I’ve been on a rather furious reading streak (which is good for knocking back titles on my perpetually growing To Read list—which actually has finally been shrinking for the first time ever lately.) In addition to the two novels I just reviewed, I’ve finished two others—both of them in the Pathfinder Tales line of tie-in fiction to the Pathfinder role-playing game and its default house setting, Golarion.
Now, Pathfinder is basically D&D, right? So, let’s be pretty clear about that up front; this is D&D tie-in fiction that just happens to not bear that name. And that’s fine. But occasionally a little odd.
In Master of Devils, however, they spend most of the book apart, on separate plot threads that don’t converge until the end of the novel. And a third voice (and separate plot thread) comes in some chapters that are POV of Arnisant, the dog that they picked up in the last novel. I liked both (all three now, I guess) of these characters, so it was fun to see them and “hear” their various voices in POV, which are all quite distinct. The story is and setting this time around, however, is quite dramatically different from the last novel. Where Prince of Wolves was in a fantasy version of Stoker’s Transylvania, Master of Devils is in a fantasy version of a Hong Kong martial arts wire-fu movie a la Crouching Tiger, Hidden Dragon. Couple this with some fish-out-of-water aspects (since none of the characters are local, and the customs and surroundings are strange and exotic to them; which makes it easier to present to the readers as well, in many ways) and you’ve got a very compelling story.
As with Prince of Wolves, however, I found that the ending was a bit less satisfying than I hoped. As the three plotlines converged and tension ratcheted up, POV switched faster and faster, and finally was describing the same scenes from different perspectives. This, however, rather than offering more perspective, offered less, because Gross occasionally would skip stuff and describe is happening just barely “off stage.” And as the conclusion rushed to its… well, its conclusion—I found myself scratching my head just a bit wondering exactly what had happened. The denouement was also underwhelming—it happened too fast and skipped over details, as if by this point, the reader must surely have lost interest in seeing how everything played out as long as everything was back in place for the next volume in the series.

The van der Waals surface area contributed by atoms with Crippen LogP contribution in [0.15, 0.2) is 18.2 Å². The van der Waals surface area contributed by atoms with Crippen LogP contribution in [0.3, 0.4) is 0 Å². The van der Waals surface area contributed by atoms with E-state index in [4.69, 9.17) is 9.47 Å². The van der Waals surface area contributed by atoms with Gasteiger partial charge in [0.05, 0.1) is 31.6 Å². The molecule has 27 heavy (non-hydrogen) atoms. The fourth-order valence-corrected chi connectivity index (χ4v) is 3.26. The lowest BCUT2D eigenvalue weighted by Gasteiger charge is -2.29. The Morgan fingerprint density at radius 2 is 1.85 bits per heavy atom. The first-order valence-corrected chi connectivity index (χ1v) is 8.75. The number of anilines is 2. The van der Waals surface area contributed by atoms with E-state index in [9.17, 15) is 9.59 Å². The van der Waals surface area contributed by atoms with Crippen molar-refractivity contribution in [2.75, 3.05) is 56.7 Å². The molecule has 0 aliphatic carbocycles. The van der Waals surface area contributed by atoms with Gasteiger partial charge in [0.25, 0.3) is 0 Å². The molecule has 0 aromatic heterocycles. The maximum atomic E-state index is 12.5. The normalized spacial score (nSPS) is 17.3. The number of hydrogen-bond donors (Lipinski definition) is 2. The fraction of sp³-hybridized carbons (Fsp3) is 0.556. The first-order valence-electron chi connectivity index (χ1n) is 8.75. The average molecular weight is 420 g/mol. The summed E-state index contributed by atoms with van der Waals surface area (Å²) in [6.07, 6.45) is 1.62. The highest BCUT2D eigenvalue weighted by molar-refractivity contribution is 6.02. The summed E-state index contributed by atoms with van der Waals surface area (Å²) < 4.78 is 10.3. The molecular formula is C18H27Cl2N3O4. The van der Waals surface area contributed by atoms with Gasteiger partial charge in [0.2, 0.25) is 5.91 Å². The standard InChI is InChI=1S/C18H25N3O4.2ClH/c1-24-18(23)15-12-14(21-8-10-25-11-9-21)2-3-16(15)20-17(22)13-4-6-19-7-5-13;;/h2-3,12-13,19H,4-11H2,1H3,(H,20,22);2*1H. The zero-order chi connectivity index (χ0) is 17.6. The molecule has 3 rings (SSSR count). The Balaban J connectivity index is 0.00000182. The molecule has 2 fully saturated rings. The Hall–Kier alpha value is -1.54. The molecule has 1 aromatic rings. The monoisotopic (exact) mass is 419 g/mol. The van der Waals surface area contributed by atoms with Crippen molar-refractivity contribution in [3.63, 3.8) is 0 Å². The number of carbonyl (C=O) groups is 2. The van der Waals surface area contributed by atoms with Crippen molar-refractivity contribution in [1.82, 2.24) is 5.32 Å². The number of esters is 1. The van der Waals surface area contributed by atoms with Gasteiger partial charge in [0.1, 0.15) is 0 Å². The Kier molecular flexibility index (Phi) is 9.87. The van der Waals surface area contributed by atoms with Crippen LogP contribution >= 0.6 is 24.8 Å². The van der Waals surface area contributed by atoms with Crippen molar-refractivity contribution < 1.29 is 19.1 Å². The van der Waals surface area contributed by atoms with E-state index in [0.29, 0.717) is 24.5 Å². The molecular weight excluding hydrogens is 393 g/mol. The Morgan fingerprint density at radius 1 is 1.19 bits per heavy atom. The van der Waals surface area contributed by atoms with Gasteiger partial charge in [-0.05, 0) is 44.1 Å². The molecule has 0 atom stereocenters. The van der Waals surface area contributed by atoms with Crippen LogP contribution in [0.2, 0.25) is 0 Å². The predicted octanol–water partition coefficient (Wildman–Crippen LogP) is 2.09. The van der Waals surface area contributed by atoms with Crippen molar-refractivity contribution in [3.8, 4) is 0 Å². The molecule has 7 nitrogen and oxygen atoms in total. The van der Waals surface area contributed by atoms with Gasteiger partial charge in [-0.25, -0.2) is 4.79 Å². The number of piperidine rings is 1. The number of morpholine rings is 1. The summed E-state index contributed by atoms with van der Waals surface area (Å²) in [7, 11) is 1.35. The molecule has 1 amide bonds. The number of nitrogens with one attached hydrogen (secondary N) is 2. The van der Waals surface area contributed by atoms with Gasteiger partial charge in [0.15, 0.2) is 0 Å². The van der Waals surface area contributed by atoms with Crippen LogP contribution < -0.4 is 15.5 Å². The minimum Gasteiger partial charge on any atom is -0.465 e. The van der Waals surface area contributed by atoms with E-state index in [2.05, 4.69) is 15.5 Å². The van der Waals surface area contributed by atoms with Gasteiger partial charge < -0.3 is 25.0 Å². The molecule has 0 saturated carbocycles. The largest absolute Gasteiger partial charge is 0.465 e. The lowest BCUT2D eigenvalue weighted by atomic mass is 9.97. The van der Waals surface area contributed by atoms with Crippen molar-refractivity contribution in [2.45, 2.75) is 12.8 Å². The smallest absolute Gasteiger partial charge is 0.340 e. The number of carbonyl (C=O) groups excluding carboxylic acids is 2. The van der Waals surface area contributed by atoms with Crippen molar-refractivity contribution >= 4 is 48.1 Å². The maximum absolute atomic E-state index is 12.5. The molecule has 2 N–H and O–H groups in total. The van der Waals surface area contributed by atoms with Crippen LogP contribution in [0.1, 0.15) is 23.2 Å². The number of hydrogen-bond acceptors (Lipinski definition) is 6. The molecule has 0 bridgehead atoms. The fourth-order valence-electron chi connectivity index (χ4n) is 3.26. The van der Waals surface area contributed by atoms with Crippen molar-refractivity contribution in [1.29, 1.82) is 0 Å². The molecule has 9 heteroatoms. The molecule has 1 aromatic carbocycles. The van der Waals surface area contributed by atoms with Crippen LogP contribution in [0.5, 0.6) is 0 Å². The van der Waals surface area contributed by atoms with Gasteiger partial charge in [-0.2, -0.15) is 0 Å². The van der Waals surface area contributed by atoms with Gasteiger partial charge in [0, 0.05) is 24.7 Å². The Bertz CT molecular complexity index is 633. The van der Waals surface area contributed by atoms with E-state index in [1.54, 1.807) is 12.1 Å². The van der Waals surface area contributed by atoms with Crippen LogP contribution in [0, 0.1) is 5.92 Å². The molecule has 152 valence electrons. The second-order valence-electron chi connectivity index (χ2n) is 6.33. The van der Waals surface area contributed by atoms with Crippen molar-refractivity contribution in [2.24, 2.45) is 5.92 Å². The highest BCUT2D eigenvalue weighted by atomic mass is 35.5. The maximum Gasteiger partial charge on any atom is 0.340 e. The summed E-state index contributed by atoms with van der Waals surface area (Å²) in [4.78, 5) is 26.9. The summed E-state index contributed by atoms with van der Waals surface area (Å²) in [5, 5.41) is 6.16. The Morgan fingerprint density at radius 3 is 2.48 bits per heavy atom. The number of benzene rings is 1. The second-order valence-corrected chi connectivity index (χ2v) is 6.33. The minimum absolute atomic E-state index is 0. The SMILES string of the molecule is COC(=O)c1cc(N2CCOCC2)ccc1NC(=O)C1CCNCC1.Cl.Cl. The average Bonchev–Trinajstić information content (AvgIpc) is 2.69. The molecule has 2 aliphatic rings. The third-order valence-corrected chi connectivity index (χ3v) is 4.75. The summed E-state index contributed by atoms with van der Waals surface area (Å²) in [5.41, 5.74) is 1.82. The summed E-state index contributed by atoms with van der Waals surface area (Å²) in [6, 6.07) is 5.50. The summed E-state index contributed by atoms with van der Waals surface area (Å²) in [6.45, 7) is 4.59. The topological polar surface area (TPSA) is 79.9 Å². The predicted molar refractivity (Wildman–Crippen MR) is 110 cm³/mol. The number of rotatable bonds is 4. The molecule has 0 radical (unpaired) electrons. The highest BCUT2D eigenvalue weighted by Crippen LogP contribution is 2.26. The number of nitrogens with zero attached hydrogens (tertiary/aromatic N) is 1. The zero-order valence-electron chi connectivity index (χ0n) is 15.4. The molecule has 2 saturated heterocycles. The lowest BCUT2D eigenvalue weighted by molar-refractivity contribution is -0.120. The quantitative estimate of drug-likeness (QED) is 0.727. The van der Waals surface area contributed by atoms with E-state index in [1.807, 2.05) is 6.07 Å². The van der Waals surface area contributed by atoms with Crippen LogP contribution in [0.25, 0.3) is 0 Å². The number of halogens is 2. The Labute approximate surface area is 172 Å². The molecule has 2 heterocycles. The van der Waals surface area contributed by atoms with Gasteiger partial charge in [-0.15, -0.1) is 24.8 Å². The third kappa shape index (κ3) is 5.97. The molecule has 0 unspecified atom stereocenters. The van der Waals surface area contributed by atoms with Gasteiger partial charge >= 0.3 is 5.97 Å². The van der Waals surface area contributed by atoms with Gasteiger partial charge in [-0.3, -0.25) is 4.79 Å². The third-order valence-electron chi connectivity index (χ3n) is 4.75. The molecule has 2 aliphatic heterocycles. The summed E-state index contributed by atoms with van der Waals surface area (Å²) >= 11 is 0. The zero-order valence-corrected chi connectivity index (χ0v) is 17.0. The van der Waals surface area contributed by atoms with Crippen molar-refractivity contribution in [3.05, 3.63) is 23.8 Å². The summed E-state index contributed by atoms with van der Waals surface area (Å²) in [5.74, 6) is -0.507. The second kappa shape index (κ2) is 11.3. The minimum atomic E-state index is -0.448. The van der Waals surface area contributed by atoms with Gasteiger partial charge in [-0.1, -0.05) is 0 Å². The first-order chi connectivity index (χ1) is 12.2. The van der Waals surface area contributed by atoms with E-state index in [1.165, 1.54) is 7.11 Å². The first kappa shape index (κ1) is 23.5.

I don’t mean this to be a crippling complaint, though—it was a minor dissatisfaction on what was otherwise an excellent novel. It’s not exactly new anymore either, and I’ve got the third book in the series (which also is no longer new) waiting on my shelf. After I wander a bit through the Fallen Blades and Abyssal Plague series, no doubt I’ll come back to this sooner rather than later.
The other book I read was Robin D. Laws’ The Worldwound Gambit, in which a quest into occupying and corrupted demon territory to shut down a demonic threat by grabbing the MacGuffin is cast as an Ocean’s 11 like heist/con. This novel I liked quite a bit less. Laws’ voice never really caught on with me; it somehow felt awkward and artificial all the time. Part of this was that it was told in present tense, which I admit I find awkward anyway, but part of it was that it just didn’t feel quite polished enough somehow. This wasn’t helped by the dropping of clear game-related vocabulary into the text—antipaladins being the one that most egregiously offended my sensibilities. Making a big deal out of the difference between a sorcerer and a wizard in the text (without explaining the difference really) might be fine for gamers, but for anyone else, it just feels weird, and marks the novel as game fiction. The same was true with the silly characterization of alignment that peeked through the seams at various points. The characters were also fairly cardboard caricatures most of the time.
Despite that, however, some of the characters started to grow on me. Jerisa as the scorned lover, accompanying team leader Gad knowing that her love for him was both unrequited and frankly kinda psychotic and broken, was an interesting plot device that could have been brilliant in better hands. Calliard, the demon-blood addict who used his addiction to gain extrasensory perception when it came to demons was an intriguing concept. I might even adopt a riff on that concept as a fifth iconic character for DARK•HERITAGE when I get a chance. Tiberio, the huge half-orc pacifist, on the other hand, felt like baggage who’s idealistic position made me just wonder why in the world he came along for the ride at all. Rather than being interesting, his twist made him feel both useless and frustrating more often than not. The crazy fire guy might have been interesting, but I had to roll my eyes when his own personal hell was being stuck in a place where nothing would burn. Really?
I heartily recommend the Jeggare and Radovan stories—both that I’ve read so far—but I’d have avoided Worldwound Gambit if it were up to me to do again. I think I was suckered in by my well-attested love for the demonic in D&D settings, and seeing how they can be described and presented—and more often than not being disappointed in the execution of it.
Next up on the reading docket is book two of the Fallen Blades series, then a non-fiction book from the library, then... probably book two of the Abyssal Plague series.